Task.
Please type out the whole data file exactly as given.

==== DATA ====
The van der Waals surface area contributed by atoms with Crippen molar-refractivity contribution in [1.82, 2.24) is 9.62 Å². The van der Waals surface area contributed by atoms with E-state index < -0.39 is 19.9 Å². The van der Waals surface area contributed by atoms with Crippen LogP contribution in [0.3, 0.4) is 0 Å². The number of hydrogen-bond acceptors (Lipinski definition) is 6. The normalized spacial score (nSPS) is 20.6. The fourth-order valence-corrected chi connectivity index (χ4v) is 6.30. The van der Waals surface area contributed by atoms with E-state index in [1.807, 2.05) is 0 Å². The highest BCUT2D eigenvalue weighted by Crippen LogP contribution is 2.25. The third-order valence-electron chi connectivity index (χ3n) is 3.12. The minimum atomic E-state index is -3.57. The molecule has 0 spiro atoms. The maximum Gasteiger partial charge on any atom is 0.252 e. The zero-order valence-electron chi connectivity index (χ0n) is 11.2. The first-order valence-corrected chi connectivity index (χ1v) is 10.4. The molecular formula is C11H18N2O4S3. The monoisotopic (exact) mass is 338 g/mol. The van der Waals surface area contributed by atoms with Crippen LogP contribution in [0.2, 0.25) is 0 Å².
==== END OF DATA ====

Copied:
The van der Waals surface area contributed by atoms with Crippen molar-refractivity contribution in [1.82, 2.24) is 9.62 Å². The van der Waals surface area contributed by atoms with E-state index < -0.39 is 19.9 Å². The van der Waals surface area contributed by atoms with Crippen LogP contribution in [0.3, 0.4) is 0 Å². The number of hydrogen-bond acceptors (Lipinski definition) is 6. The normalized spacial score (nSPS) is 20.6. The fourth-order valence-corrected chi connectivity index (χ4v) is 6.30. The van der Waals surface area contributed by atoms with E-state index in [1.807, 2.05) is 0 Å². The highest BCUT2D eigenvalue weighted by Crippen LogP contribution is 2.25. The third-order valence-electron chi connectivity index (χ3n) is 3.12. The minimum atomic E-state index is -3.57. The molecule has 0 spiro atoms. The maximum Gasteiger partial charge on any atom is 0.252 e. The zero-order valence-electron chi connectivity index (χ0n) is 11.2. The first-order valence-corrected chi connectivity index (χ1v) is 10.4. The molecular formula is C11H18N2O4S3. The monoisotopic (exact) mass is 338 g/mol. The van der Waals surface area contributed by atoms with Crippen LogP contribution in [0.2, 0.25) is 0 Å².